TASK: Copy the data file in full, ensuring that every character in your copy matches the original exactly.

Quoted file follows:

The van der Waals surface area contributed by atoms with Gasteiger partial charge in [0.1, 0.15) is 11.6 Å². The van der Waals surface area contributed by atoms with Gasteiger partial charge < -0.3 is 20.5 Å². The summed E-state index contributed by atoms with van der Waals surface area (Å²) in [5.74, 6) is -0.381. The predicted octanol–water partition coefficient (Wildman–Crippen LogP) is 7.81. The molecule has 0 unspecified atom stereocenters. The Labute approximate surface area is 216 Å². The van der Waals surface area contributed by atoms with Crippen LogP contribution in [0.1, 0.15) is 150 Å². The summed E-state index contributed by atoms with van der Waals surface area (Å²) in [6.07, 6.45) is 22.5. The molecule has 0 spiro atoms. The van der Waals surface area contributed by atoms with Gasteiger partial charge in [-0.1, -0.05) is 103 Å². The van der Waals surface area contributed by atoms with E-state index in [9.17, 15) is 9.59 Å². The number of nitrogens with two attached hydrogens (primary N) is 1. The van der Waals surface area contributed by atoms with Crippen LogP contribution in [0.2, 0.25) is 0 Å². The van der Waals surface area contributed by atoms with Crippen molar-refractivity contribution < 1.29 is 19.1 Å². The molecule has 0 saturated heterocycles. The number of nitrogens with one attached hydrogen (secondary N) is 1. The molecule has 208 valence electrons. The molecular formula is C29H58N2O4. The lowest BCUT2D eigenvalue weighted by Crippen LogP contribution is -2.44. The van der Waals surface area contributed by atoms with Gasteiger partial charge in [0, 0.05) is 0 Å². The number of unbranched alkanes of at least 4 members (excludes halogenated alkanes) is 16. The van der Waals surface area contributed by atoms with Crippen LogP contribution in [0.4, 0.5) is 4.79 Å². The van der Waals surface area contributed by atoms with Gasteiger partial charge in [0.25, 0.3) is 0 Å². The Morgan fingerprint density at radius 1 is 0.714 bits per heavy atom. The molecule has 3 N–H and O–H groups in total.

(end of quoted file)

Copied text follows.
The van der Waals surface area contributed by atoms with Gasteiger partial charge in [0.1, 0.15) is 11.6 Å². The van der Waals surface area contributed by atoms with Gasteiger partial charge < -0.3 is 20.5 Å². The summed E-state index contributed by atoms with van der Waals surface area (Å²) in [5.74, 6) is -0.381. The predicted octanol–water partition coefficient (Wildman–Crippen LogP) is 7.81. The molecule has 0 unspecified atom stereocenters. The Labute approximate surface area is 216 Å². The van der Waals surface area contributed by atoms with Crippen LogP contribution in [0.1, 0.15) is 150 Å². The summed E-state index contributed by atoms with van der Waals surface area (Å²) in [6.07, 6.45) is 22.5. The molecule has 0 spiro atoms. The van der Waals surface area contributed by atoms with Gasteiger partial charge in [-0.1, -0.05) is 103 Å². The van der Waals surface area contributed by atoms with E-state index in [9.17, 15) is 9.59 Å². The number of nitrogens with two attached hydrogens (primary N) is 1. The van der Waals surface area contributed by atoms with Crippen LogP contribution in [0.2, 0.25) is 0 Å². The van der Waals surface area contributed by atoms with Crippen molar-refractivity contribution < 1.29 is 19.1 Å². The molecule has 0 saturated heterocycles. The number of nitrogens with one attached hydrogen (secondary N) is 1. The molecule has 208 valence electrons. The molecular formula is C29H58N2O4. The lowest BCUT2D eigenvalue weighted by Crippen LogP contribution is -2.44. The van der Waals surface area contributed by atoms with Gasteiger partial charge in [0, 0.05) is 0 Å². The number of unbranched alkanes of at least 4 members (excludes halogenated alkanes) is 16. The van der Waals surface area contributed by atoms with Crippen LogP contribution in [0.4, 0.5) is 4.79 Å². The van der Waals surface area contributed by atoms with Gasteiger partial charge in [0.25, 0.3) is 0 Å². The Morgan fingerprint density at radius 1 is 0.714 bits per heavy atom. The molecule has 3 N–H and O–H groups in total.